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The Shape Of A Scene Retis/Flickr, CC BY 2.0   Frédéric Back, L’Histoire de la musique à Montréal (section), 1967.

The Shape Of A Scene

Letter from Montreal

Walking along the green path, I’m filled with a predictable anxiety. The show has already started and I’m going to miss the opening act. They’re earnest and jangly, good for a sun going down. Who starts a show at six, I think, but I know that in a pandemic the rules of nightlife come unhooked from time and space.

I check my texts for more information. Who’s there? Have they gone on yet? And where, actually, am I going? I feel nineteen, like I’m showing up at a DIY venue to admire the outfits and scroll on my phone. The path curves west along the train tracks and I look up at the Rosemont overpass. A fuzz drifts through the air.

I played my first local show in 2014, the year after I moved to Montreal. The more I went to gigs here, the more I got to know the contours of a scene: which venues had reliable sound, who would put you on guest list, who would never remember your name. The thrill of a set that catches you off guard. I was grateful to live in a city with reasonable rent and warehouse space, where there was always something going on, even in twenty below. 

“A scene resists deciphering,” writes cultural scholar Will Straw, “in part, because it mobilizes local energies and moves these energies in multiple directions.” For Straw, scenes indicate an excess—some surplus energy that cannot be channelled into the standard spaces of school, work, home. Moving through this excess, I often felt like I didn’t have the right look or taste to be showing up at all. I blamed the discomfort on Montreal, a city too busy being cool, and admired people who seemed to go from show to show with ease, like they had it all mapped out.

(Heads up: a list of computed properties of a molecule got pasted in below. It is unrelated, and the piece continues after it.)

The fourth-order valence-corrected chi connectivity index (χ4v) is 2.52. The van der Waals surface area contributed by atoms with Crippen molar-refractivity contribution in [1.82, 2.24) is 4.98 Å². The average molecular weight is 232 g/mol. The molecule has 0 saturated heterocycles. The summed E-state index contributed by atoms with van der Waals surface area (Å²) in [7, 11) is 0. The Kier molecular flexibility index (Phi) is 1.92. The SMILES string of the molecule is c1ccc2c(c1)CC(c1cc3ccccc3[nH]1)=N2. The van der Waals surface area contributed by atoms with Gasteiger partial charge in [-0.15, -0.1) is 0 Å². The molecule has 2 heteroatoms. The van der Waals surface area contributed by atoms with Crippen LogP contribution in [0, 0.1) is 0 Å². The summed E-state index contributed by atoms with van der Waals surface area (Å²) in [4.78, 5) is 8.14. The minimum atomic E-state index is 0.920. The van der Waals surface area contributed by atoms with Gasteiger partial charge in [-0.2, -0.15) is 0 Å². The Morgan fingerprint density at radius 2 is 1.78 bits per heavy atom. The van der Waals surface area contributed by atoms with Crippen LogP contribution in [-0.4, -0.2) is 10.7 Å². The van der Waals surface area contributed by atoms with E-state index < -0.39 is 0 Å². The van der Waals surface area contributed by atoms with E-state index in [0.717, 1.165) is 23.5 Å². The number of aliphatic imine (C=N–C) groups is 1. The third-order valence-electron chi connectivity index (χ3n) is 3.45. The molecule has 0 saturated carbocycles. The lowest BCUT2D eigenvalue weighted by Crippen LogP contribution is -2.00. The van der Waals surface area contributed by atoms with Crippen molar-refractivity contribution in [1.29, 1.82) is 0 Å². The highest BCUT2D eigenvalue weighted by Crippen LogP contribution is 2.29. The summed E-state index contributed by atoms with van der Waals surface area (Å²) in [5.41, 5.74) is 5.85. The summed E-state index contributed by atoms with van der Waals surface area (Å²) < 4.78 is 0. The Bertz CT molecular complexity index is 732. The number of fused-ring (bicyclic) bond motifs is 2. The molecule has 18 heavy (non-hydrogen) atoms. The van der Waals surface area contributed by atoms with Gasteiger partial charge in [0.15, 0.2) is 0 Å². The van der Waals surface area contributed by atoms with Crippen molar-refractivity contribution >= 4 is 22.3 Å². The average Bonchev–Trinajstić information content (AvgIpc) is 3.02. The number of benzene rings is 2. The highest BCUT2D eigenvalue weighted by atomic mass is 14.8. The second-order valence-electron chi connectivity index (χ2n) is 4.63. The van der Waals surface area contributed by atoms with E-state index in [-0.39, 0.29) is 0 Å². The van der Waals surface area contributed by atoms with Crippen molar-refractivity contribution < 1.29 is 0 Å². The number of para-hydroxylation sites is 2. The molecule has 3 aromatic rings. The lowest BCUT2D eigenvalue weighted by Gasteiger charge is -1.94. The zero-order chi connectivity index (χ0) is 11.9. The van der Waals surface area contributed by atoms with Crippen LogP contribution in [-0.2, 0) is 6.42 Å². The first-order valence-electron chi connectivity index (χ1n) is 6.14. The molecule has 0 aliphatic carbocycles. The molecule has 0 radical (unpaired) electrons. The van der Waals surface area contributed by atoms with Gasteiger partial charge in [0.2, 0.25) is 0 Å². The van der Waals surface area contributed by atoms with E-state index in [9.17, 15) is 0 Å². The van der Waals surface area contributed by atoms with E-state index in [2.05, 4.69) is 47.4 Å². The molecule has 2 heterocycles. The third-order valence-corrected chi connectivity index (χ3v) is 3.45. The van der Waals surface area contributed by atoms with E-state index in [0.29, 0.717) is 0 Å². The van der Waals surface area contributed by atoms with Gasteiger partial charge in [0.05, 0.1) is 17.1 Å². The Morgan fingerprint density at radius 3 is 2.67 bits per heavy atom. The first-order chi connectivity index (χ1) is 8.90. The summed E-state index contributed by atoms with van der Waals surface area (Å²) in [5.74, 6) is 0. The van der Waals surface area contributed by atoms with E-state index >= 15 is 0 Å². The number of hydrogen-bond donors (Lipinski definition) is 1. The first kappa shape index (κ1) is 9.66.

Local musician Joni Sadler, who passed away suddenly last year, built on Straw’s work in her master’s thesis, a study of experimental artists. Her interviews with musicians found that they often valued social and cultural capital more than economic definitions of success. “A healthy music scene can lead to a shared sense of purpose,” Joni wrote. “What this may risk, in some cases, is the conscious or unconscious formation of boundaries at the perimeters of a music scene.” Scenes can be both liberating and lonely.

As I got older, my experiences in music started adding up to something more than a series of nights gone well or poorly. In 2017, Joni hired me to work at CKUT, McGill’s campus radio station. I spent my days listening to piles of mail-in CDs with Joni and the volunteers, getting to know Montreal’s expansive jazz, francophone and hip-hop scenes. Outside of the station, I played in more projects, while my friends worked for local festivals and promoters. It felt like something close to community. 

Communities, of course, are never static. As rent in Montreal rises and the city focuses on large-scale ventures, the shape of a scene changes. I can name at least eight independent venues that have recently shut down or been bought out. Sometimes scenes are broken by their own internal logics, too. Prioritizing cultural and social capital over economics opens up space for alternative modes of art and care. It can also foster competition and betrayal. Informal hierarchies emerge; abuse goes unchecked; patterns of marginalization persist. And scenes change when people change. Some of my friends have left town, some have stopped playing music, and some have stopped talking to me, or vice versa.

People also keep making shit. They book shows and rent generators and convince opening acts to go on at 6 PM, so that the headliners might play before the cops show up. And so that I will leave my house on a Friday night.

Scenes are shaped by material circumstances, but their essential excess comes from people. Like my friend Joni, who believed very much in strange sounds, and always opened the perimeters to let someone new in the shape. There’s no one version of a community. Excesses spill across boundaries.

I keep walking west down the tracks, following the fuzz. A group emerges near a makeshift stage, and the sound is huge and enthralling. I find a spot by a tree, open a beer, and look around at the crowd, until a familiar face appears. ✲ 

Rosie Long Decter is a writer and musician based in Montreal. Her work has appeared in THIS, the New Quarterly, Xtra, Herizons and elsewhere. She performs regularly with her band Bodywash and sings backup in a Fleetwood Mac cover band.